As in-person international exchange slowly resumes, participants in the Fulbright Program continue their quest for knowledge, dialogue, and community. The Fulbright-Hays Act, also known as the Mutual Education and Cultural Exchange Act, was established in 1961 and continues to foster international exchange through its Fulbright programs, even during a pandemic. This was made apparent in fall 2021 during the Fulbright IEA program in France. Other Fulbright programs cancelled, but the Franco-American Fulbright Commission welcomed a group of 11 administrators representing public and private institutions of higher education across the United States.

International education directors, faculty, administrators, an honors college dean, and a university president met for the first time in early October in France. For many of us, this was our first foray abroad since the start of the pandemic. Two whirlwind weeks of institutional visits in Lille and Paris, meetings with the Fulbright Commission and OECD representatives, and visits to a French high school and with local government leaders provided meaningful connections and opportunities for collaboration that continue to resonate long after our flights home.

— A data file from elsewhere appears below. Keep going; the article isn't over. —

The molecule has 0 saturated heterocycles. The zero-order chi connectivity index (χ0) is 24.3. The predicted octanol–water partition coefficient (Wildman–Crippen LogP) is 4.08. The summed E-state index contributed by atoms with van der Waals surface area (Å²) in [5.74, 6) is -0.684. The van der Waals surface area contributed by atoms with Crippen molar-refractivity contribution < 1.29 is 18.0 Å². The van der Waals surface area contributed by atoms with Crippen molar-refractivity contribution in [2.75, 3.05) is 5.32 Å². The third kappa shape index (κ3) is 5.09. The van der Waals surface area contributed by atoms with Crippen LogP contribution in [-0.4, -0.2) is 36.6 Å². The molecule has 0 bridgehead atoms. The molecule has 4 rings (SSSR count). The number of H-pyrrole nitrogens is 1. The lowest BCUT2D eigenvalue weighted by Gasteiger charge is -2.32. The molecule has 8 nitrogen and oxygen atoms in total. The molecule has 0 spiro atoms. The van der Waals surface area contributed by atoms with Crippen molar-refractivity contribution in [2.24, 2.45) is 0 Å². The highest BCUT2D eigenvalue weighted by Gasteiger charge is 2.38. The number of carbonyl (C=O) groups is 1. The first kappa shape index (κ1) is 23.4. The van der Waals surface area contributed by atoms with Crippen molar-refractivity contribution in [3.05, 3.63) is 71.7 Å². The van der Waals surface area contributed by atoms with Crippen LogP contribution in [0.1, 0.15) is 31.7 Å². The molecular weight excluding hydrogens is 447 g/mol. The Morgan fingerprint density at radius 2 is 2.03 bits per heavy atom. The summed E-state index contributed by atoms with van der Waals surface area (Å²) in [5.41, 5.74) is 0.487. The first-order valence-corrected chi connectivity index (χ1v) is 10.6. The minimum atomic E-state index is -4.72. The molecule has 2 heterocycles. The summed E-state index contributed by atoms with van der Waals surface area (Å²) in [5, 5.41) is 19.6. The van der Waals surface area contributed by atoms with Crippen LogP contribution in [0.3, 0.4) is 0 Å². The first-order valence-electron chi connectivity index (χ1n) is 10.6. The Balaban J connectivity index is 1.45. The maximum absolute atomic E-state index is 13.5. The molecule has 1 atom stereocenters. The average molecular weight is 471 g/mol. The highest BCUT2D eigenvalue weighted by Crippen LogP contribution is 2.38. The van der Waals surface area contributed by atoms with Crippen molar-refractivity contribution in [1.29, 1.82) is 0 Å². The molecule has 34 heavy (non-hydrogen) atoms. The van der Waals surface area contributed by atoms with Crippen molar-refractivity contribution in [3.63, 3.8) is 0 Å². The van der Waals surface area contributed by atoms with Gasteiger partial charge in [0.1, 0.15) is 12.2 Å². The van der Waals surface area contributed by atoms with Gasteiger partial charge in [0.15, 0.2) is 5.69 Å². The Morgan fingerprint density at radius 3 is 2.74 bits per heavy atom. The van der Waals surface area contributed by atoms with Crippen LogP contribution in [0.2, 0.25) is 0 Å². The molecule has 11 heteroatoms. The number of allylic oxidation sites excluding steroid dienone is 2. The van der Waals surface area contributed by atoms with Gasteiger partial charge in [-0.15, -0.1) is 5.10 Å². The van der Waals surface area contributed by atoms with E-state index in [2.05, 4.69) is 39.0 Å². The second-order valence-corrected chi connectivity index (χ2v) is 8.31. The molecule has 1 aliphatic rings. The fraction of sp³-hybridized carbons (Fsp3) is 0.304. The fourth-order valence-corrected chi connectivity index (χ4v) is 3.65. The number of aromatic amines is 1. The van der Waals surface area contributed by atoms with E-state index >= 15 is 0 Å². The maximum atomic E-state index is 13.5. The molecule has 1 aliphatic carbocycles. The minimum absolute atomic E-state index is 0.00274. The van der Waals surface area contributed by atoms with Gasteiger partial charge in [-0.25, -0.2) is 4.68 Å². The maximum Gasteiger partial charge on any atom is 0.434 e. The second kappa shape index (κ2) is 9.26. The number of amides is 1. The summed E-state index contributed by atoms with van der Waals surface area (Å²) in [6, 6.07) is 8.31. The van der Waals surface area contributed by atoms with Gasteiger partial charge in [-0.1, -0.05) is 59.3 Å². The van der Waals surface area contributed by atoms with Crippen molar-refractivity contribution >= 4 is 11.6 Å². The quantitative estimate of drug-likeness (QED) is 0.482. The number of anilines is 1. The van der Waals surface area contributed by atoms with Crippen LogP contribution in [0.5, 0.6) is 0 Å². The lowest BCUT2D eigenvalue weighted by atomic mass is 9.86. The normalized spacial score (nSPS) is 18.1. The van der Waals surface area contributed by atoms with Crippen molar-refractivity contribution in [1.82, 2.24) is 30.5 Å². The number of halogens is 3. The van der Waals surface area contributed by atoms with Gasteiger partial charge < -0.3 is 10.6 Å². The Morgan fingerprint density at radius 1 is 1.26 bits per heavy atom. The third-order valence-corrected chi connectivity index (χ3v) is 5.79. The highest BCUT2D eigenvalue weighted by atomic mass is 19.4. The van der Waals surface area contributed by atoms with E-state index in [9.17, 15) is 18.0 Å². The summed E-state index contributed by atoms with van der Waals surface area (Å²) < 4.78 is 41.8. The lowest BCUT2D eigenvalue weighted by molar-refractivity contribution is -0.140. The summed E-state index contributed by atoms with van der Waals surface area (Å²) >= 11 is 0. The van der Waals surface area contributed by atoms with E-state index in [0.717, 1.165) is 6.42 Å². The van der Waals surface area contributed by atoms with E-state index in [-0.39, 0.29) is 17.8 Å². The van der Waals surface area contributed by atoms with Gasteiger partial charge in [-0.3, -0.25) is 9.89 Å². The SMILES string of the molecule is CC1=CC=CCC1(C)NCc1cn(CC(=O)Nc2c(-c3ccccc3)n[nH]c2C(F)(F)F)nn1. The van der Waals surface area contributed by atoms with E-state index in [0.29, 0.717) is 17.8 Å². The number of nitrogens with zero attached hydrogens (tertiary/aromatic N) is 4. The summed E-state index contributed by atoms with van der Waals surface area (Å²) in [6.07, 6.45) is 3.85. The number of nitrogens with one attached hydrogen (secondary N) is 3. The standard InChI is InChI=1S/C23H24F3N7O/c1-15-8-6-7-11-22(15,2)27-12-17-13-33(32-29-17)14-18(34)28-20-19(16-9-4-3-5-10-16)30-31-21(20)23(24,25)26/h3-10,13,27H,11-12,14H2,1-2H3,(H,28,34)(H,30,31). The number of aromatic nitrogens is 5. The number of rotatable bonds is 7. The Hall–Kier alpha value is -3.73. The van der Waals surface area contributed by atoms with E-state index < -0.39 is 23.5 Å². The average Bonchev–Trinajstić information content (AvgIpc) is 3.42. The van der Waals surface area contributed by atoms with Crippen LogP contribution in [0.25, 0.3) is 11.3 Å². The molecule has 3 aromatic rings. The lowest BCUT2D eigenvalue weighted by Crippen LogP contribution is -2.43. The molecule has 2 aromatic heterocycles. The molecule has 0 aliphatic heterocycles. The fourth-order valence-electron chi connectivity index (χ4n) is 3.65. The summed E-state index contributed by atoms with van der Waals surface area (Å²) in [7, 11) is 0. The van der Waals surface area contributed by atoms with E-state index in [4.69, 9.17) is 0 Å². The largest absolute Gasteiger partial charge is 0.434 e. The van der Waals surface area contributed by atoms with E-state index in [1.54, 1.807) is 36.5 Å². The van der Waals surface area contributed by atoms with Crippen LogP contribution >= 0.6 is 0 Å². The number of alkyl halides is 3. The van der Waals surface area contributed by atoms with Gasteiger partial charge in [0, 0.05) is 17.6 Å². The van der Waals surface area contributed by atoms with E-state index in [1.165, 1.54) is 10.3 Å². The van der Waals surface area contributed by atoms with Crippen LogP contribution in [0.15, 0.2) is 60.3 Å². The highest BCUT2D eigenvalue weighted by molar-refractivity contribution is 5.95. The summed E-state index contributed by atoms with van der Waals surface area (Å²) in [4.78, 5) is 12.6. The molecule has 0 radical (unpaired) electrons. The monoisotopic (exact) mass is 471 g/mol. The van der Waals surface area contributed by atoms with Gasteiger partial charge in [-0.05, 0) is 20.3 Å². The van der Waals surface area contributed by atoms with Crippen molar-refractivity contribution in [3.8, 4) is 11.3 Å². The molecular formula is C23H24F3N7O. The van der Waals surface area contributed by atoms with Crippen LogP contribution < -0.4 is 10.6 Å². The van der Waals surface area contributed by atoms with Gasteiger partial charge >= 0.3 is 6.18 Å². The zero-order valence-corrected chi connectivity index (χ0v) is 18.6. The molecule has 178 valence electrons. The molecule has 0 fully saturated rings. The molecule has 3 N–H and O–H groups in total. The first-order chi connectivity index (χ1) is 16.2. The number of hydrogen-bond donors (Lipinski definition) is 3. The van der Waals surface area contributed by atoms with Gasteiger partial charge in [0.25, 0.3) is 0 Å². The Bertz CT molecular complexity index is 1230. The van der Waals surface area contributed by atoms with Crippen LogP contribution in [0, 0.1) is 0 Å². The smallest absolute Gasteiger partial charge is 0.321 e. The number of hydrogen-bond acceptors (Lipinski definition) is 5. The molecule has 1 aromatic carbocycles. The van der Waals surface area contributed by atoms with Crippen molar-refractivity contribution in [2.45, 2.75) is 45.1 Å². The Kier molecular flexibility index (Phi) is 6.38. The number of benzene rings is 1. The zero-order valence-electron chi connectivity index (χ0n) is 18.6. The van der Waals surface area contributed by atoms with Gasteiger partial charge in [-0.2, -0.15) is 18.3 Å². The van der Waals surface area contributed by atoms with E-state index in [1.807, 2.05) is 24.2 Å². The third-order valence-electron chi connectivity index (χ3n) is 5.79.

Signs of Positive Developments to Come

Headshot of Jennifer Donaghue

We developed and administered a short survey for the IEA France cohort, inviting our fellow participants to reflect on how this short-term, immersive study abroad program for adults met and differed from expectations, particularly in light of COVID-19, and the ways in which experiences during the program may inform approaches to and practices in international education. We also asked for reflective narratives from the Franco-American Fulbright Commission officers who accompanied us throughout our program.